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    Brian Kersey/Getty Images

    The Green Bay Packers team name comes from the Indian Packing Company, an organization that contributed $500 for the team’s jerseys and equipment. 

    Curly Lambeau was a shipping clerk who made $250 a month when he decided to start a football team in 1919.

    Desperate for cash, he hit up his employer, the Indian Packing Company, which put up the cost of a PS4 and ended up becoming the team's namesake.

You Can't Outdrive Mike Austin

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    During the 1974 U.S. National Seniors Open Championship, 64-year-old Mike Austin hit a 515-yard tee shot, the longest golf drive ever recorded in competition

    Austin's drive was reportedly aided by a 27 mile-per-hour wind, but—weather conditions be darned—drilling a golf ball the length of five football fields is mightily impressive. 

A One-Man Marketing Campaign

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    Mike Ehrmann/Getty Images

    Joe Theismann changed the pronunciation of his last name so that it would rhyme with "Heisman."

    While he originally balked at Notre Dame sports information director Roger Valdiserri's idea, Theismann (originally pronounced Thees-man) eventually agreed to alter the elocution of his last name.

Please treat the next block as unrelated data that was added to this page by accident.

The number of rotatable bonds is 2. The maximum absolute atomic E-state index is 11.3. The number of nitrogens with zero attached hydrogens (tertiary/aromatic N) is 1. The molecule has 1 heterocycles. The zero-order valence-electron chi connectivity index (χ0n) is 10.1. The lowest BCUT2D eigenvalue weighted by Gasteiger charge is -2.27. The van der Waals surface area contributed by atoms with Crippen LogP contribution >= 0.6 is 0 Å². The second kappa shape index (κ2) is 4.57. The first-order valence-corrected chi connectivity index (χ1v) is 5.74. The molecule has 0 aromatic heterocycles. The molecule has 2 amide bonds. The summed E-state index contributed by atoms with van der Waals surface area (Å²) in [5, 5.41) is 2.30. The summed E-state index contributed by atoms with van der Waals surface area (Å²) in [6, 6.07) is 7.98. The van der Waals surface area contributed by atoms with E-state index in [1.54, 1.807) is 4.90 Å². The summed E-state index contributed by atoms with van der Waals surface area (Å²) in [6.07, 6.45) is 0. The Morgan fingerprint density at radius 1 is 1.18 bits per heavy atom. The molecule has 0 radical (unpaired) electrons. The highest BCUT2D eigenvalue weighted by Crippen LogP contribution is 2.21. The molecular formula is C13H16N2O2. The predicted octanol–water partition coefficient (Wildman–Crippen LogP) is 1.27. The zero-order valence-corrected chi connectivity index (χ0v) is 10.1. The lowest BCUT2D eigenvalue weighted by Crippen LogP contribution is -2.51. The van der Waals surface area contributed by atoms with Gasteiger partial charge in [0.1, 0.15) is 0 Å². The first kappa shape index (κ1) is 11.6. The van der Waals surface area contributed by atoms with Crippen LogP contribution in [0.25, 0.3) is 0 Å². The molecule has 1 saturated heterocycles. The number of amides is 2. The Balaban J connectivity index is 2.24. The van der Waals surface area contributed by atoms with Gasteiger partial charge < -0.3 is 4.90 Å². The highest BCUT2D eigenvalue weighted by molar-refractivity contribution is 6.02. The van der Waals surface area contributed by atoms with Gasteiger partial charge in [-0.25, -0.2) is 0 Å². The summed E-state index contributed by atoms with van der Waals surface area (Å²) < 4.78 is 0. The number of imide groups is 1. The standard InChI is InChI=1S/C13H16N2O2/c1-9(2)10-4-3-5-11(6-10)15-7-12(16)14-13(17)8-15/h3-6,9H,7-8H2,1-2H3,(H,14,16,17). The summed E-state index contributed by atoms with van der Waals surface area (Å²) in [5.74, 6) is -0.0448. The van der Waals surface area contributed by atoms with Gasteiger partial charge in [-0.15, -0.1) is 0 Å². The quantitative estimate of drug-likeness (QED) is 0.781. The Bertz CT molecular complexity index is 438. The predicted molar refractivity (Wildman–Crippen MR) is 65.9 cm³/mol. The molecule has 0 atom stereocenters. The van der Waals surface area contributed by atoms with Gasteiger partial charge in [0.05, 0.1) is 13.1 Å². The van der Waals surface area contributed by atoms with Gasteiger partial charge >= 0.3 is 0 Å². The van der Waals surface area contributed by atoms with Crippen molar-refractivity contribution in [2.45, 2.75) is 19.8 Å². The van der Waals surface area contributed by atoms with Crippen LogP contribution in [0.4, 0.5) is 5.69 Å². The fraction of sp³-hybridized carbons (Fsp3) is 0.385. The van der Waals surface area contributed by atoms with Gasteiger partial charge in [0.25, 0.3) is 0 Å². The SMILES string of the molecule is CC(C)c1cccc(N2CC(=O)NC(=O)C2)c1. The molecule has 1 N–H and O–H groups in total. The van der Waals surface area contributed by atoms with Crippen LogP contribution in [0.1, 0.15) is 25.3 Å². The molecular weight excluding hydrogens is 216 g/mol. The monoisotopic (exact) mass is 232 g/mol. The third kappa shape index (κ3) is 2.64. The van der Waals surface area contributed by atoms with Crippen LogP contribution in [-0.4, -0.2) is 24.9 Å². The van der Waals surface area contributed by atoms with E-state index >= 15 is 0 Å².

As brilliantly ridiculous as his marketing strategy was, Theismann ultimately finished second in the Heisman voting to Stanford's Jim Plunkett.

     

     

The Rise of the Perfect Game

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    Otto Greule Jr/Getty Images

    MLB has seen six perfect games since 2009, which equals the number of perfect games thrown between 1904 and 1965.

    There have been 21 perfect games recorded in baseball's modern era, and nearly one-third of them occurred during a four-season stretch between 2009 and 2012.

How Much Is 30 Seconds During the Super Bowl Worth?

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    Chris Graythen/Getty Images

    CBS reportedly charged between $3.8 million and $4 million for a 30-second spot during Super Bowl XLVII according to Gina Hall of BizJournals.com.

    The URL business must be booming for Go Daddy.

Two Yankees Have a Real-Life Wife Swap

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    Getty Images/Getty Images

    New York Yankees pitchers Fritz Peterson and Mike Kekich swapped lives in 1973, which meant trading wives, cars and even children. 

    The deal worked out pretty well for Peterson, who has remained married to Kekich's ex more than 40 years after the swap. 

    Kekich, on the other hand, split with Peterson's former squeeze shortly after the two switched lives.

Andre Agassi's Entrepreneurial Youth

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    At nine years old, Andre Agassi beat Jim Brown in a game of tennis for $500. 

    Originally, Agassi's father offered Jim Brown $10,000 stakes for a tennis match against his adolescent son. 

    To his credit, Brown declined to put that kind of pressure on a nine-year-old kid and countered with a $500 game.

    Needless to say, Agassi ended up with a lot of dough to spend on LEGOs and Garbage Pail Kids trading cards.